Shen, along with others, expressed flaws with VHB’s traffic study due to the use of data he claims is outdated and insufficient.
“For East Shore Road, [VHB] used the 2013 traffic volume data [and] applied a growth factor for East Shore Road traffic,” Shen said. “As we all know, the East Shore Road traffic situation in the last few years actually got a lot worse so I’m not sure this kind of assumption, or factor-applied study, is actually valid.”
Shen also found issues with the traffic study of Middle Neck Road.
“For Middle Neck Road, the traffic volume in the study was only measured using one date of observation data,” Shen said. “Why were you only using one day? That just does not make any sense if you’re a professional firm actually doing this.”
Kris Torkan, Village of Great Neck developer and builder of the recent Marie Blachère bakery, supported the sentiments of the zone change, but thought that the scope of the project is too big to do all at once.
“This proposal is too aggressive for taking Middle Neck Road and East Shore Road at the same time into consideration,” Torkan said. “I really request that you break this into two.”
Joshua Charry, chief of Vigilant Fire Company, expressed Vigilant’s concerns about the increase in ambulance calls with the additional residencies, especially with the possibility of a new assisted living facility.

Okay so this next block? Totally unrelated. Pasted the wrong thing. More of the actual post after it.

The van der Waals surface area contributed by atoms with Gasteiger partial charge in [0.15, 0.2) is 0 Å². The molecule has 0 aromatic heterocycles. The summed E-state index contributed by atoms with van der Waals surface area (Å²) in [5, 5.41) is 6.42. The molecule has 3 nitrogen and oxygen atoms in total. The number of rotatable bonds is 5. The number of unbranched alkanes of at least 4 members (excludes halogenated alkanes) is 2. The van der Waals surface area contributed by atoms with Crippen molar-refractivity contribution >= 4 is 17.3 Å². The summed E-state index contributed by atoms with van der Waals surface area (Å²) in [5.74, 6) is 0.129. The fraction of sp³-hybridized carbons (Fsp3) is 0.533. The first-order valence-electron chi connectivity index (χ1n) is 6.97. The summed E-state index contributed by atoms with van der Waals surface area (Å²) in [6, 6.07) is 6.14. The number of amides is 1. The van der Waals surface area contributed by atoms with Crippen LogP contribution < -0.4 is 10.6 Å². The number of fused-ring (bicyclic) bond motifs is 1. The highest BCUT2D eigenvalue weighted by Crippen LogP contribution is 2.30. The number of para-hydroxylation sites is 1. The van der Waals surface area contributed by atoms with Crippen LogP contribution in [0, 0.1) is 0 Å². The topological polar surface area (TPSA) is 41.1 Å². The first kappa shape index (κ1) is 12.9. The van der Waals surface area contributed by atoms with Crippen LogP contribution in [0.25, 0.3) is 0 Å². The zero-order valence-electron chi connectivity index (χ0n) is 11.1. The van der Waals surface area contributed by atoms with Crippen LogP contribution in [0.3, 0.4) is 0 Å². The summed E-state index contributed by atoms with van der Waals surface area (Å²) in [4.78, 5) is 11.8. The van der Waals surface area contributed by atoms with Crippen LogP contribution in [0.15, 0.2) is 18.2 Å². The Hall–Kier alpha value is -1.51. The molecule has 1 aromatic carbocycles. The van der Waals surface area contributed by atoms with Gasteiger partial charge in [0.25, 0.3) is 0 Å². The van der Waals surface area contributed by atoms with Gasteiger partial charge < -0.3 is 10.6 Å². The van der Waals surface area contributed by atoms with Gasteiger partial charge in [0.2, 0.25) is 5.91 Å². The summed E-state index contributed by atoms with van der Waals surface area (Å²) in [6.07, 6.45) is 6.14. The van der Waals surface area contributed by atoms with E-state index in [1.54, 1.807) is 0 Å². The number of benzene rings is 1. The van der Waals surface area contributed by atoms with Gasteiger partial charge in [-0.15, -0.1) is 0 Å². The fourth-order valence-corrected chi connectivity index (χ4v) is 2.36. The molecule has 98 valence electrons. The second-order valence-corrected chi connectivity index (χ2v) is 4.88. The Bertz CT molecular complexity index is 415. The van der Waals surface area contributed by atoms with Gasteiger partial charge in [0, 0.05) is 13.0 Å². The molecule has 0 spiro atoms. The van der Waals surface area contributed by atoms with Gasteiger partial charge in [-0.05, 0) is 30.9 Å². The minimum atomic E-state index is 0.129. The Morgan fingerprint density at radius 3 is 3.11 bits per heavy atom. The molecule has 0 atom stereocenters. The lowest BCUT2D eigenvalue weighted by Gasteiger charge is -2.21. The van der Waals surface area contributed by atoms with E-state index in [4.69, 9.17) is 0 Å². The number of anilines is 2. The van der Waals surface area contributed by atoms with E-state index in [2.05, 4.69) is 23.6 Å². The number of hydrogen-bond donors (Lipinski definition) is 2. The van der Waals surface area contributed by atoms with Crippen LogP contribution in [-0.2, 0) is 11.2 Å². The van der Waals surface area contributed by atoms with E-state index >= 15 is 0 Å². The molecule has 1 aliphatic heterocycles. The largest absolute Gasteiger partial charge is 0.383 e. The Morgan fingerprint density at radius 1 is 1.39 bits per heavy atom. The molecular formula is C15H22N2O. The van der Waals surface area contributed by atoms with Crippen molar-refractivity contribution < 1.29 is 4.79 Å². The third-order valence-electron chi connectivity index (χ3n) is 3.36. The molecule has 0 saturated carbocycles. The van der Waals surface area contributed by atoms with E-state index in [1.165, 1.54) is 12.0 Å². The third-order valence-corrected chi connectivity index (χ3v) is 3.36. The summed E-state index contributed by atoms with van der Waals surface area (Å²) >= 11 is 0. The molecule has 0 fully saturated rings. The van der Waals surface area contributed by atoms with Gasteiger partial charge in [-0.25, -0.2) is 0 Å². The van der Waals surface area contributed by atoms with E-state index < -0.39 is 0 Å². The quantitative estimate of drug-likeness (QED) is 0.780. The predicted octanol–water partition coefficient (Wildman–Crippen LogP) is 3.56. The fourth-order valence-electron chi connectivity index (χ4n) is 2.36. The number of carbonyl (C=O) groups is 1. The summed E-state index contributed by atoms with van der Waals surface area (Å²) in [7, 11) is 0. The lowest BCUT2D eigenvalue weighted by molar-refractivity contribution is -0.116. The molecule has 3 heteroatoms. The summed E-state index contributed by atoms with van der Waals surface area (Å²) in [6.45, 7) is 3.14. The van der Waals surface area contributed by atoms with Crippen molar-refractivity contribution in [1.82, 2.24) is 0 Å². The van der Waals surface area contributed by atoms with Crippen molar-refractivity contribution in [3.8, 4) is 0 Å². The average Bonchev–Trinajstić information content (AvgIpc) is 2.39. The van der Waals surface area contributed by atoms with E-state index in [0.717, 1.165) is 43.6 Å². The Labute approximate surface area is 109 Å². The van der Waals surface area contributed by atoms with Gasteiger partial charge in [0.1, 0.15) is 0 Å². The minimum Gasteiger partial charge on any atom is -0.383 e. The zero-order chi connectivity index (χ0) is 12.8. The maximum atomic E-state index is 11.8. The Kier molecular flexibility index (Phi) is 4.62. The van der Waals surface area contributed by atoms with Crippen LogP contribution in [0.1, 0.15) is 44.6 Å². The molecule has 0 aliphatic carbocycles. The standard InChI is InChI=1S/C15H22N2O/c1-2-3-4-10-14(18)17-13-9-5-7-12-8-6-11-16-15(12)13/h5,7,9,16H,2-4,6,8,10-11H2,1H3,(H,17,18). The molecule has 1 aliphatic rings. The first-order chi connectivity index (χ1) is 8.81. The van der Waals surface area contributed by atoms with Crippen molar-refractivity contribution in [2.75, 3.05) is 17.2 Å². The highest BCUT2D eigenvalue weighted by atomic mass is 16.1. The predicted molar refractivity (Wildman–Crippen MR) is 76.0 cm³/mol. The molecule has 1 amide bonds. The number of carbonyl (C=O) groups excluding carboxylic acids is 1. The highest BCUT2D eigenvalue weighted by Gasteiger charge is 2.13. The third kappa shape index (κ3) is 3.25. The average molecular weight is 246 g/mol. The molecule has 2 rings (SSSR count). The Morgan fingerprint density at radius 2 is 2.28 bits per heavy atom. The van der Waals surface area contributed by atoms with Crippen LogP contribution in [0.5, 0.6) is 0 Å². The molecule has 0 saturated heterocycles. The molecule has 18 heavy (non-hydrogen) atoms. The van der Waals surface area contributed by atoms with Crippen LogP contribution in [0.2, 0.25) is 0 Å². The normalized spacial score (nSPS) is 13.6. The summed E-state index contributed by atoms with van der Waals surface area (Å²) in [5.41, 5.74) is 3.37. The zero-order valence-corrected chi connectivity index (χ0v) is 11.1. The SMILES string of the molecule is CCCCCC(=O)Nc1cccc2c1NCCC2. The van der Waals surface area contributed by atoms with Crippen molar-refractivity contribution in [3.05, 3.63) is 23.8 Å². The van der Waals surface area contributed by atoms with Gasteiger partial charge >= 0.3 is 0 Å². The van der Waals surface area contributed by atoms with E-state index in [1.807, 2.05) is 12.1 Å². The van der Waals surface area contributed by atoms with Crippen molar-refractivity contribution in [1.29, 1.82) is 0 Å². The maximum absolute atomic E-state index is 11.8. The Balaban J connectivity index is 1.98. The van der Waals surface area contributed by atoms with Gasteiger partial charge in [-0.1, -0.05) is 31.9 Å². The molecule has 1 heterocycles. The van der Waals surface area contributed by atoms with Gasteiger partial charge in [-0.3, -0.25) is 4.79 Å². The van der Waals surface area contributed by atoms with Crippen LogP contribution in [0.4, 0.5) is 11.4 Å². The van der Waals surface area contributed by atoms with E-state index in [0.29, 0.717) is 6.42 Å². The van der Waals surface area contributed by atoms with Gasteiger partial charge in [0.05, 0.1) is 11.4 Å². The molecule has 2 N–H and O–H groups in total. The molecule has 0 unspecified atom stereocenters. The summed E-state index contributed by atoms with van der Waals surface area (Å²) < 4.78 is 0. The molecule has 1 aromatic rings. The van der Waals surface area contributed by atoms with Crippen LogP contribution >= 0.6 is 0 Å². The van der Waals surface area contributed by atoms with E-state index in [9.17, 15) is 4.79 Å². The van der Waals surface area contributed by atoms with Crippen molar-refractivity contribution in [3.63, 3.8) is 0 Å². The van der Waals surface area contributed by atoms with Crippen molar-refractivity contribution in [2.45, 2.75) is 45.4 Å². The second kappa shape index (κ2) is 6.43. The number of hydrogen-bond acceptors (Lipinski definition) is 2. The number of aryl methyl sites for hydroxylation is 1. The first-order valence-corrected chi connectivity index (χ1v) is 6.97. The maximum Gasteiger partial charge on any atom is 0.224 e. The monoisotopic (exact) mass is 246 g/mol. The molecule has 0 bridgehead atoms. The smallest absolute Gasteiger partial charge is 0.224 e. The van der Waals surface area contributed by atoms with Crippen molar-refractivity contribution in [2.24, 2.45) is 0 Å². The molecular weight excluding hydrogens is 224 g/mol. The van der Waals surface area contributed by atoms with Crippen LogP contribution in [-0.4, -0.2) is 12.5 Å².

“My concern is it will take more time for my members and ambulances to respond to calls, and with increased response times comes the potential for bad outcomes,” Charry said.
The chief cited how Vigilant currently has to respond to a single Great Neck assisted living facility on an average of five times a week, after initially having to respond five times a day when the facility first opened.
“If you add in 100 assisted living units here in the village, we’re going to have the same kind of numbers,” Charry said. “Every time we increase the population, we increase the need for emergency services.”
Despite pushback during much of the hearing, some attendees and speakers supported Mayor Bral and the proposed zoning changes.
“Thank you for trying to address our housing issues, vacant retail corridor, aging population and revitalization of our neighborhood,” said Nazy Aghalarian, a 30-year resident of Great Neck.
“In my community we have a growing crisis of lack of marriages, one of the main reasons being affordable living,” Aghalarian said. “Along with the revitalization of the corridor, the master plan will bring relief to these couples.”
Bral also tried to stress how this plan is an improvement from the existing building code, because it allows more commercial development that does not currently exist.
“The current zoning, if it goes untouched, allows for the same number of residential [buildings] as we have currently,” Bral said. “The additional residentials that we are proposing is assisted living. They do not use the school. They are not going to put any kind of a burden on the school system, but they will put in a significant amount of tax base that pays for the school. If we don’t do anything, we are going to just end up with more residential and more commercial.”
Bral also expressed how he looked to change the current zoning laws in order to shift the incentive to be toward commercial development, which he said would bring in significant tax revenue to the village.
The public hearing on the issue will be extended into the next meeting of the village Board of Trustees, which will take place at Village Hall on Tuesday, March 5, at 7:30 p.m.
Learn what happened after the trustees adjourned to executive session here.